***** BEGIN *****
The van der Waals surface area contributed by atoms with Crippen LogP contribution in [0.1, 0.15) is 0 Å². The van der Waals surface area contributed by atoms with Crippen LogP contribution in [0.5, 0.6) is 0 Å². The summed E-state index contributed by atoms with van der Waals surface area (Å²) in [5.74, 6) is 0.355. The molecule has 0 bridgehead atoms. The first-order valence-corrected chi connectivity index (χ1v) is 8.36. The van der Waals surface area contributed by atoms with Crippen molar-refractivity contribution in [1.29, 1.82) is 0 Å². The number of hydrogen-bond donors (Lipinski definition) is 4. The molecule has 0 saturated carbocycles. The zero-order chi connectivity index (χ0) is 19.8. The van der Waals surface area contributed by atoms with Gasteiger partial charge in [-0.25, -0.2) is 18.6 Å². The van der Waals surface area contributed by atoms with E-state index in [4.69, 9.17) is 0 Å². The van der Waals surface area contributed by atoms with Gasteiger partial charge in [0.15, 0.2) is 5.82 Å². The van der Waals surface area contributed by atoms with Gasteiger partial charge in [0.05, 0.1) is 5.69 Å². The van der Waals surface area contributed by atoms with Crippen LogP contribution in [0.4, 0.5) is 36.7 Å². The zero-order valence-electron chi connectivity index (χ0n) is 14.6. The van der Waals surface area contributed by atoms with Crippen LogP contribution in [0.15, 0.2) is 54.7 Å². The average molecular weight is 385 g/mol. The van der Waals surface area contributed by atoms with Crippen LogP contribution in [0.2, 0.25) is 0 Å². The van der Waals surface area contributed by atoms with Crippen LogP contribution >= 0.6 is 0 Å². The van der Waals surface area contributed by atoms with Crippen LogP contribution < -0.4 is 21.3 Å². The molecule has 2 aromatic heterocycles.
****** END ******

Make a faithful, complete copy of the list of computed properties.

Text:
The van der Waals surface area contributed by atoms with Crippen LogP contribution in [0.1, 0.15) is 0 Å². The van der Waals surface area contributed by atoms with Crippen LogP contribution in [0.5, 0.6) is 0 Å². The summed E-state index contributed by atoms with van der Waals surface area (Å²) in [5.74, 6) is 0.355. The molecule has 0 bridgehead atoms. The first-order valence-corrected chi connectivity index (χ1v) is 8.36. The van der Waals surface area contributed by atoms with Crippen molar-refractivity contribution in [1.29, 1.82) is 0 Å². The number of hydrogen-bond donors (Lipinski definition) is 4. The molecule has 0 saturated carbocycles. The zero-order chi connectivity index (χ0) is 19.8. The van der Waals surface area contributed by atoms with Gasteiger partial charge in [-0.25, -0.2) is 18.6 Å². The van der Waals surface area contributed by atoms with E-state index in [4.69, 9.17) is 0 Å². The van der Waals surface area contributed by atoms with Gasteiger partial charge in [0.15, 0.2) is 5.82 Å². The van der Waals surface area contributed by atoms with Gasteiger partial charge in [0.05, 0.1) is 5.69 Å². The van der Waals surface area contributed by atoms with Crippen LogP contribution in [0.4, 0.5) is 36.7 Å². The zero-order valence-electron chi connectivity index (χ0n) is 14.6. The van der Waals surface area contributed by atoms with Crippen LogP contribution in [0.15, 0.2) is 54.7 Å². The average molecular weight is 385 g/mol. The van der Waals surface area contributed by atoms with Crippen LogP contribution in [0.2, 0.25) is 0 Å². The van der Waals surface area contributed by atoms with Crippen LogP contribution >= 0.6 is 0 Å². The van der Waals surface area contributed by atoms with Crippen LogP contribution < -0.4 is 21.3 Å². The molecule has 2 aromatic heterocycles.